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Funny how things change in politics. By the time voters cast ballots for president, the label Obamacare went from a pejorative to a point of pride.

Americans saw the 2010 Affordable Care Act making changes in their lives, and any enthusiasm for repeal was eroding.

Republicans eventually gave up trash-talking the health reforms because they had nothing to offer the 30 million Americans without insurance or those who were delighted with the improved coverage the law provided them.

The elimination of industry gimmicks to deny or limit coverage and the inclusion of young adults on their parent’s policy to age 26 were a huge hit.

State Sen. Karen Keiser, D-Kent, returned last week from a series of legislative briefings in Washington, D.C., with a determined optimism that the new health-care law would be launched as planned in January 2014.

Keiser chairs the Senate Health & Long-Term Care Committee. She and her counterpart in the House, state Rep. Eileen Cody, D-West Seattle, have worked for years to improve access to health care for Washington residents.

Washington and a handful of other states, including California and Maryland, sped ahead with establishing the exchanges that will begin enrolling consumers in October 2013, with coverage to start in January.

Washington’s exchange picked up a new name last month. It will operate as the Washington Healthplanfinder, which will offer online guidance and side-by-side comparisons of coverage and costs.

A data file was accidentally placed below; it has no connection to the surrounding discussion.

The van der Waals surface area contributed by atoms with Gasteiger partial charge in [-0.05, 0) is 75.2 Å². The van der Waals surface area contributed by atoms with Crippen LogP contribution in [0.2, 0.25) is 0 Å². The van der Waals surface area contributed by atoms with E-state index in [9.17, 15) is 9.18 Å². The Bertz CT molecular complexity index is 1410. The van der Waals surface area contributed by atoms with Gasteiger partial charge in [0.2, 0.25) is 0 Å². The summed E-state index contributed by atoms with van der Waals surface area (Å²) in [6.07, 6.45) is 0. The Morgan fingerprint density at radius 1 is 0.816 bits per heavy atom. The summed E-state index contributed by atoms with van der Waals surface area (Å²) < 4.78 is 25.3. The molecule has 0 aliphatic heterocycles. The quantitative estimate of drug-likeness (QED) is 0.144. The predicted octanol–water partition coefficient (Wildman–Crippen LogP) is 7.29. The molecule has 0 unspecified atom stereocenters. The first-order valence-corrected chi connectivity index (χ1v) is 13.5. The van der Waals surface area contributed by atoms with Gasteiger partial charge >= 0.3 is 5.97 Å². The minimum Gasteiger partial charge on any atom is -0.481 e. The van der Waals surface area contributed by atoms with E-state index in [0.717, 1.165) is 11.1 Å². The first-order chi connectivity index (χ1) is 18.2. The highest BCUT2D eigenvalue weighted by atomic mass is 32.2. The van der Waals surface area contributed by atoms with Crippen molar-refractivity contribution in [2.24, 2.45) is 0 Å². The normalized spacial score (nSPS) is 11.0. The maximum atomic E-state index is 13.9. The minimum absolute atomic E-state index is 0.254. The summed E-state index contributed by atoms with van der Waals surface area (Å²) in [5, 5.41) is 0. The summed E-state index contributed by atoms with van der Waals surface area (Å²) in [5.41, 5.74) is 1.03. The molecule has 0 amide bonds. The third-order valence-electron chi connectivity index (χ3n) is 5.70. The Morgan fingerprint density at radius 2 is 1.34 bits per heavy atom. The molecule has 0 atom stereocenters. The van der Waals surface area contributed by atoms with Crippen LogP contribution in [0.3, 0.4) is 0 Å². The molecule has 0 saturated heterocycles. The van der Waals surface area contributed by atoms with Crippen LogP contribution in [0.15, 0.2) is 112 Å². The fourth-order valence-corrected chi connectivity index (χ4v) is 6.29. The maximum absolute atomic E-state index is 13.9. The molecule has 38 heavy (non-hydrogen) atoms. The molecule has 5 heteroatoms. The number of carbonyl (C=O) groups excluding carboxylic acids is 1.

The federal law mandates coverage, but also requires a list of essential health benefits: inpatient care; emergency services; maternity and newborn care; mental-health care; prescriptions; rehabilitation; laboratory services; prevention; and wellness and outpatient care.

Keiser was struck by the absolute determination of key federal players to get everyone started. She heard from Gary Cohen, director of the Center for Consumer Information and Insurance Oversight, and Cindy Mann, director of the Centers for Medicaid and Medicare Service.

Cohen will oversee implementation of the Affordable Care Act, which will, among other things, subsidize health-insurance coverage for small businesses.

Mann’s piece will cover insurance for those under age 65 whose incomes are below 133 percent of the federal poverty line. States will be subsidized at 100 percent for three years, and 90 percent thereafter.

Lots of states have been in ideological paralysis for the past two years. Some legislatures would not budge, even as governors expressed interest in Obamacare. In other places lawmakers wanted to move ahead and governors balked.

A few Republican governors have said they will simply let the federal government set up the whole system in their state. Keiser muses about the possibility of a federal plan for recalcitrant states becoming a template for a national health-care system.

Keiser’s legislative instincts are already looking ahead to the next set of challenges: cost controls, and transparency for services provided and their expense. Vendors and hospitals are on notice.

“We must get our arms around what we are paying for,” Keiser said. “We do not get accurate information.”

She blames arcane accounting systems, and looks to savings with standardized billing procedures and the spread of electronic record keeping. “This issue of cost will explode,” Keiser said.

Washington’s early preparation was rewarded with federal grants to create its insurance exchange, help doctors, clinics and hospitals install electronic medical records, and encourage colleges and universities to train health-care professionals.

Insurance companies are not complaining about the flood of new business they will get or the chance to recover the costs of preventive care over the course of healthier lives.

Keiser and Cody helped get Washington ready to benefit from a plan even its former political foes are quietly lining up to use.

Lance Dickie’s column appears regularly on editorial pages of The Times. His email address is